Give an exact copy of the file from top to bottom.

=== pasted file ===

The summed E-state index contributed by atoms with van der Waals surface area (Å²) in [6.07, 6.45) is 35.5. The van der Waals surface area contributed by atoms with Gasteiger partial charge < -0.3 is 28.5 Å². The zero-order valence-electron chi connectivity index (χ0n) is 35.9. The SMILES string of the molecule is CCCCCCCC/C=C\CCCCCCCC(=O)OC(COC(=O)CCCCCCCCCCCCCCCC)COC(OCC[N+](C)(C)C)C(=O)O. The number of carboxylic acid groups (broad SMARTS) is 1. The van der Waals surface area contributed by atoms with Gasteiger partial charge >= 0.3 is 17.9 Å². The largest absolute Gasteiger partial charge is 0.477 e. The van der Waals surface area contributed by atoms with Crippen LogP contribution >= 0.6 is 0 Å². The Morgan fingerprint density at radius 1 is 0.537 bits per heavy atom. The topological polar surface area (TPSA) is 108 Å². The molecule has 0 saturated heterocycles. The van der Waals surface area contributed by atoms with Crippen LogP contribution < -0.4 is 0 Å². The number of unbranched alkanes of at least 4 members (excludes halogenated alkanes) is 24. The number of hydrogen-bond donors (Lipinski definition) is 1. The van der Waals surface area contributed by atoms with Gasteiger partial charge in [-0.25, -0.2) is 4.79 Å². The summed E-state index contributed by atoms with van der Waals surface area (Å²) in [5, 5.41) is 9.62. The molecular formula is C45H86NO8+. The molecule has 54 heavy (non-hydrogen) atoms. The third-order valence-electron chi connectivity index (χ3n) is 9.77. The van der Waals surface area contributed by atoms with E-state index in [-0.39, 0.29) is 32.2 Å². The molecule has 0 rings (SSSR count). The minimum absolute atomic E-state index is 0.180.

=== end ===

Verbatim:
The summed E-state index contributed by atoms with van der Waals surface area (Å²) in [6.07, 6.45) is 35.5. The van der Waals surface area contributed by atoms with Gasteiger partial charge < -0.3 is 28.5 Å². The zero-order valence-electron chi connectivity index (χ0n) is 35.9. The SMILES string of the molecule is CCCCCCCC/C=C\CCCCCCCC(=O)OC(COC(=O)CCCCCCCCCCCCCCCC)COC(OCC[N+](C)(C)C)C(=O)O. The number of carboxylic acid groups (broad SMARTS) is 1. The van der Waals surface area contributed by atoms with Gasteiger partial charge >= 0.3 is 17.9 Å². The largest absolute Gasteiger partial charge is 0.477 e. The van der Waals surface area contributed by atoms with Crippen LogP contribution >= 0.6 is 0 Å². The Morgan fingerprint density at radius 1 is 0.537 bits per heavy atom. The topological polar surface area (TPSA) is 108 Å². The molecule has 0 saturated heterocycles. The van der Waals surface area contributed by atoms with Crippen LogP contribution < -0.4 is 0 Å². The number of unbranched alkanes of at least 4 members (excludes halogenated alkanes) is 24. The number of hydrogen-bond donors (Lipinski definition) is 1. The van der Waals surface area contributed by atoms with Gasteiger partial charge in [-0.25, -0.2) is 4.79 Å². The summed E-state index contributed by atoms with van der Waals surface area (Å²) in [5, 5.41) is 9.62. The molecular formula is C45H86NO8+. The molecule has 54 heavy (non-hydrogen) atoms. The third-order valence-electron chi connectivity index (χ3n) is 9.77. The van der Waals surface area contributed by atoms with E-state index in [-0.39, 0.29) is 32.2 Å². The molecule has 0 rings (SSSR count). The minimum absolute atomic E-state index is 0.180.